CIMMYT E-News, vol 5 no. 12, December 2008
A deadly new pathogen is carrying off wheat farmers’ harvests in eastern Africa, affecting the balance of trade in countries like Kenya, and threatening vast wheat lands in other developing countries. Kenyan and Ethiopian researchers are working with CIMMYT to identify resistant wheats for the world, and new technologies are helping track the pathogen’s spread.
According to Kenyan researcher Joseph Macharia, a new, highly-virulent form of the wheat disease known as stem rust is driving Kenyan wheat farmers off their land. “If farmers can’t grow wheat, they just abandon the field, or some may switch to maize,” says Macharia. “Wheat is a high-investment cereal, so if farmers lose their crop, they lose their investment and can’t continue.”
Stem rust is an age-old disease of wheat worldwide. Ug99, a new strain of stem rust, first appeared in Uganda in 1998. It was subsequently detected in Kenya in 2002 and Ethiopia in 2003, in Sudan and Yemen in 2006, and in Iran in 2007. The pathogen is expected to continue its migration to South and Central Asia, through the Middle East and North Africa, riding on the winds or by other means. Most currently-grown varieties in its path are susceptible, and the wheat areas at risk represent 20% of the global total and provide sustenance for 1 billion people.
In Kenya, Peter Njau, plant breeder and deputy director of the Kenya Agricultural Research Institute (KARI) research station at Njoro, says the loss of wheat harvests to the pathogen affect both farmers and the national economy. “Wheat is the second-most important crop in Kenya—we produce 350,000 tons every year,” he says, “but we need to import 450,000 tons more to meet national consumption demands.”
Finding safety in numbers
This year, Njau and his team worked with CIMMYT on the Njoro station to test 20,000 wheat lines from more than 15 countries for resistance to Ug99. Wheat scientists from most of these countries came to Kenya to evaluate their material and see first-hand the pathogen’s damage. “This is a hot-spot for the disease,” Njau says, referring to Nakuru District in the Central Rift Valley region of Kenya. “Disease incidence was so intense this year that 85% percent of the lines proved susceptible, and many supposedly resistant lines showed 20% greater infection than they normally would. New variants of the pathogen are appearing that overcome some of the most effective resistance genes in wheat.”
But there is hope, too, according to Njau. “The experimental wheat variety Kingbird looked good under this year’s conditions, and has performed well in tests elsewhere.” Derived from CIMMYT germplasm, Kingbird is being used by the center to develop new varieties whose seed can be multiplied and distributed quickly to farmers in Ug99’s probable path of migration. Njau has also identified an experimental wheat variety from CIMMYT’s international stem rust resistance screening nursery that out-yielded the best reference variety by 27% and the average yield of varieties in the trial by 80%.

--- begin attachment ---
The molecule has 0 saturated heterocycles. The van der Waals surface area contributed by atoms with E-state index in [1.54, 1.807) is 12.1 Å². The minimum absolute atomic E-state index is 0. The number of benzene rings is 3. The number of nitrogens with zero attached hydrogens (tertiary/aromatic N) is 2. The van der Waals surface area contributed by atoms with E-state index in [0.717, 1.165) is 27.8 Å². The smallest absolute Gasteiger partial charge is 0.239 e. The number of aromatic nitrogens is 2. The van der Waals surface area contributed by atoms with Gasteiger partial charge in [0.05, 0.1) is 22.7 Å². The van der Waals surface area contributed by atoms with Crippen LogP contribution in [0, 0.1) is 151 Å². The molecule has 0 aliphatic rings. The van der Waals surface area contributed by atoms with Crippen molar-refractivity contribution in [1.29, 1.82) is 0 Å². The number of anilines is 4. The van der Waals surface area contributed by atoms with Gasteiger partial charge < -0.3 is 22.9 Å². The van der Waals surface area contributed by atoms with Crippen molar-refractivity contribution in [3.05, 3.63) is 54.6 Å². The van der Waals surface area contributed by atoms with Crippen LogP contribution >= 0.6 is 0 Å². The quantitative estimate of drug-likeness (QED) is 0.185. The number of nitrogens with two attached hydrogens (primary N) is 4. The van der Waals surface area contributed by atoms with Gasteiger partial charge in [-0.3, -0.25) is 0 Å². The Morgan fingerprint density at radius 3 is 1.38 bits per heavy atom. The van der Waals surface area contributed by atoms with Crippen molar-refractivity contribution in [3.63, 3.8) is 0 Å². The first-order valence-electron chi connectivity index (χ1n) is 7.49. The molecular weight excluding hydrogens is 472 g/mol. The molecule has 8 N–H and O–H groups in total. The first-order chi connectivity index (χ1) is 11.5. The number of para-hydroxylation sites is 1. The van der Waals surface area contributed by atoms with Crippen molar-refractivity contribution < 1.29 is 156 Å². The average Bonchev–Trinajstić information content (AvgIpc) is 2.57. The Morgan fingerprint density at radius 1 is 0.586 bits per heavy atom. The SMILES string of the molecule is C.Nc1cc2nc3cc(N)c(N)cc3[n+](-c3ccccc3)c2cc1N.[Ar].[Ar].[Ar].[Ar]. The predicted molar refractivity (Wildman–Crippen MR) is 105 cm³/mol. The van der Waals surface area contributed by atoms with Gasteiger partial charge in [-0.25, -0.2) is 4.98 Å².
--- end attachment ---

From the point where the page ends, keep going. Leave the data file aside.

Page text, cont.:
Global partners to arrest rust
Ethiopian wheat researchers are also partnering with CIMMYT to evaluate wheat germplasm from around the globe for resistance to the pathogen. “Kenya and Ethiopia are doing the world a great service by conducting these trials,” says CIMMYT wheat breeder Davinder Singh, who is working in eastern Africa to combat Ug99. “The countries also benefit by having access to seed of resistant lines from international sources.”
Efforts in both countries form part of the Borlaug Global Rust Initiative, led by Cornell University and supported by a growing number of donors, including the Bill & Melinda Gates Foundation, the USAID-seed project, USDA-ARS, ICAR-India, China, Arab Funds for Agricultural Development, FAO-training, and a northwestern Mexican farmer association known as the Patronato. GRDC-Australia also supports selected activities at CIMMYT and KARI relating to stem rust resistance screening and breeding, and Peter Njau receives funding from the Swiss Agency for Development and Cooperation (SDC) for his PhD thesis research on stem rust.
Google Earth tracking system
To provide timely, reliable information to scientists and decision makers in at-risk countries, scientists in CIMMYT’s Geographical Information Systems (GIS) laboratory have used the popular satellite-image virtual globe “Google Earth” to create a program that tracks Ug99 occurrences, models wind trajectories and potential dispersion paths for the pathogen, and summarizes information on wheat production and susceptibility for countries in Ug99’s pathway. Called “RustMapper,” the program is automatically updated twice weekly.
RustMapper is another component of the Borlaug Global Rust Initiative, undertaken by CIMMYT, in collaboration with the International Center for Agricultural Research in the Dry Areas (ICARDA) and FAO, to fight the spread of wheat rust fungal diseases.
For more information: Ravi Singh, head, irrigated bread wheat improvement and rust research (firstname.lastname@example.org)